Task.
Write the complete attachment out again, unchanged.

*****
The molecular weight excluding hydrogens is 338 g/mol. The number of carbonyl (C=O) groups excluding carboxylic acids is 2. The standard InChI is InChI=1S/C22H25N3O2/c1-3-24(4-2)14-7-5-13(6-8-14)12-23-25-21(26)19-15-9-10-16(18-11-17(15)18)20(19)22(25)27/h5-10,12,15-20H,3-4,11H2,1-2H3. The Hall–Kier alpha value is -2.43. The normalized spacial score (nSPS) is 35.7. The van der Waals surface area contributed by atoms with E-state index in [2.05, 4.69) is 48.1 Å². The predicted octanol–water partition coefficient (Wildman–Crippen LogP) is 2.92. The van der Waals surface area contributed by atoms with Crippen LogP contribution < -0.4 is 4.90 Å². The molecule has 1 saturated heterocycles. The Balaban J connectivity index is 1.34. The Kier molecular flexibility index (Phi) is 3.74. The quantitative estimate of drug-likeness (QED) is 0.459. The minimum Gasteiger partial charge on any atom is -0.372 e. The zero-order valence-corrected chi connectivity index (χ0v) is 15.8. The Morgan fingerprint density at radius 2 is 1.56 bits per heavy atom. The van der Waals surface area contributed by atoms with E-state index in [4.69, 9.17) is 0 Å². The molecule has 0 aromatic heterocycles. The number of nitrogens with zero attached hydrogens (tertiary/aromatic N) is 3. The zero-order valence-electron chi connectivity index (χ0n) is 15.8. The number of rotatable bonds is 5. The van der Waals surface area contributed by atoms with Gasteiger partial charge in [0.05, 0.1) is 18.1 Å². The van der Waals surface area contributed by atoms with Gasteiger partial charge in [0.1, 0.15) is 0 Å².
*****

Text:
The molecular weight excluding hydrogens is 338 g/mol. The number of carbonyl (C=O) groups excluding carboxylic acids is 2. The standard InChI is InChI=1S/C22H25N3O2/c1-3-24(4-2)14-7-5-13(6-8-14)12-23-25-21(26)19-15-9-10-16(18-11-17(15)18)20(19)22(25)27/h5-10,12,15-20H,3-4,11H2,1-2H3. The Hall–Kier alpha value is -2.43. The normalized spacial score (nSPS) is 35.7. The van der Waals surface area contributed by atoms with E-state index in [2.05, 4.69) is 48.1 Å². The predicted octanol–water partition coefficient (Wildman–Crippen LogP) is 2.92. The van der Waals surface area contributed by atoms with Crippen LogP contribution < -0.4 is 4.90 Å². The molecule has 1 saturated heterocycles. The Balaban J connectivity index is 1.34. The Kier molecular flexibility index (Phi) is 3.74. The quantitative estimate of drug-likeness (QED) is 0.459. The minimum Gasteiger partial charge on any atom is -0.372 e. The zero-order valence-corrected chi connectivity index (χ0v) is 15.8. The Morgan fingerprint density at radius 2 is 1.56 bits per heavy atom. The van der Waals surface area contributed by atoms with E-state index in [4.69, 9.17) is 0 Å². The molecule has 0 aromatic heterocycles. The number of nitrogens with zero attached hydrogens (tertiary/aromatic N) is 3. The zero-order valence-electron chi connectivity index (χ0n) is 15.8. The number of rotatable bonds is 5. The van der Waals surface area contributed by atoms with Gasteiger partial charge in [0.05, 0.1) is 18.1 Å². The van der Waals surface area contributed by atoms with Gasteiger partial charge in [0.1, 0.15) is 0 Å².